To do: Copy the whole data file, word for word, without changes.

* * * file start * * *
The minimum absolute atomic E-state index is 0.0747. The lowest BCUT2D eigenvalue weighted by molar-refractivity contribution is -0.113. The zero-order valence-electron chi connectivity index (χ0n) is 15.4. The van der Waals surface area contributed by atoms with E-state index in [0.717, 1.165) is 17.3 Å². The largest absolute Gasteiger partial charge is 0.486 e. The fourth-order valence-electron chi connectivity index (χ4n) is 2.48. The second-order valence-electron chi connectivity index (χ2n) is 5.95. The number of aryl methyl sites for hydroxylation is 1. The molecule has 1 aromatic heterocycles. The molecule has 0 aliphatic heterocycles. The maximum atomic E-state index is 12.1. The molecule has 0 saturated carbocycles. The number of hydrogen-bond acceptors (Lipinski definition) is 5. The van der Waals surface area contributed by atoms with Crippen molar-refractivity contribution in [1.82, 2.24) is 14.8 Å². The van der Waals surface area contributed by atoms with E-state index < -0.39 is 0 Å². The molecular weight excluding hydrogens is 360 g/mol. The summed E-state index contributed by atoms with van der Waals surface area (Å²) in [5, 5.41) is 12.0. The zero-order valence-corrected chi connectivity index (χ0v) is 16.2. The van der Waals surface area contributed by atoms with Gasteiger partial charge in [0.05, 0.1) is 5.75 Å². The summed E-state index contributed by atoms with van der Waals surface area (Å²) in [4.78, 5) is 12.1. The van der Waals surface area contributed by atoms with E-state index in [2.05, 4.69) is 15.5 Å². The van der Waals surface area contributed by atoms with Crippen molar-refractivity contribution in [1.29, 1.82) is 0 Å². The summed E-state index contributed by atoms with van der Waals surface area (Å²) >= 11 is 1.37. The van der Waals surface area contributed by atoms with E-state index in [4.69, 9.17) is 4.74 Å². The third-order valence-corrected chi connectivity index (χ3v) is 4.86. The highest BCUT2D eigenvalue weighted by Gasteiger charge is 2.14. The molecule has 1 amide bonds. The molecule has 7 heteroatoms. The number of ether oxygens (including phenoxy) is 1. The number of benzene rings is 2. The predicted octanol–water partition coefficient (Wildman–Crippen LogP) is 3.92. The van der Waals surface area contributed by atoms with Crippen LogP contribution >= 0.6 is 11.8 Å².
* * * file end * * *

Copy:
The minimum absolute atomic E-state index is 0.0747. The lowest BCUT2D eigenvalue weighted by molar-refractivity contribution is -0.113. The zero-order valence-electron chi connectivity index (χ0n) is 15.4. The van der Waals surface area contributed by atoms with E-state index in [0.717, 1.165) is 17.3 Å². The largest absolute Gasteiger partial charge is 0.486 e. The fourth-order valence-electron chi connectivity index (χ4n) is 2.48. The second-order valence-electron chi connectivity index (χ2n) is 5.95. The number of aryl methyl sites for hydroxylation is 1. The molecule has 1 aromatic heterocycles. The molecule has 0 aliphatic heterocycles. The maximum atomic E-state index is 12.1. The molecule has 0 saturated carbocycles. The number of hydrogen-bond acceptors (Lipinski definition) is 5. The van der Waals surface area contributed by atoms with Crippen molar-refractivity contribution in [1.82, 2.24) is 14.8 Å². The van der Waals surface area contributed by atoms with E-state index < -0.39 is 0 Å². The molecular weight excluding hydrogens is 360 g/mol. The summed E-state index contributed by atoms with van der Waals surface area (Å²) in [5, 5.41) is 12.0. The zero-order valence-corrected chi connectivity index (χ0v) is 16.2. The van der Waals surface area contributed by atoms with Gasteiger partial charge in [0.05, 0.1) is 5.75 Å². The summed E-state index contributed by atoms with van der Waals surface area (Å²) in [4.78, 5) is 12.1. The van der Waals surface area contributed by atoms with E-state index in [2.05, 4.69) is 15.5 Å². The van der Waals surface area contributed by atoms with Crippen molar-refractivity contribution in [1.29, 1.82) is 0 Å². The summed E-state index contributed by atoms with van der Waals surface area (Å²) >= 11 is 1.37. The van der Waals surface area contributed by atoms with E-state index in [4.69, 9.17) is 4.74 Å². The third-order valence-corrected chi connectivity index (χ3v) is 4.86. The highest BCUT2D eigenvalue weighted by Gasteiger charge is 2.14. The molecule has 1 amide bonds. The molecule has 7 heteroatoms. The number of ether oxygens (including phenoxy) is 1. The number of benzene rings is 2. The predicted octanol–water partition coefficient (Wildman–Crippen LogP) is 3.92. The van der Waals surface area contributed by atoms with Crippen LogP contribution >= 0.6 is 11.8 Å².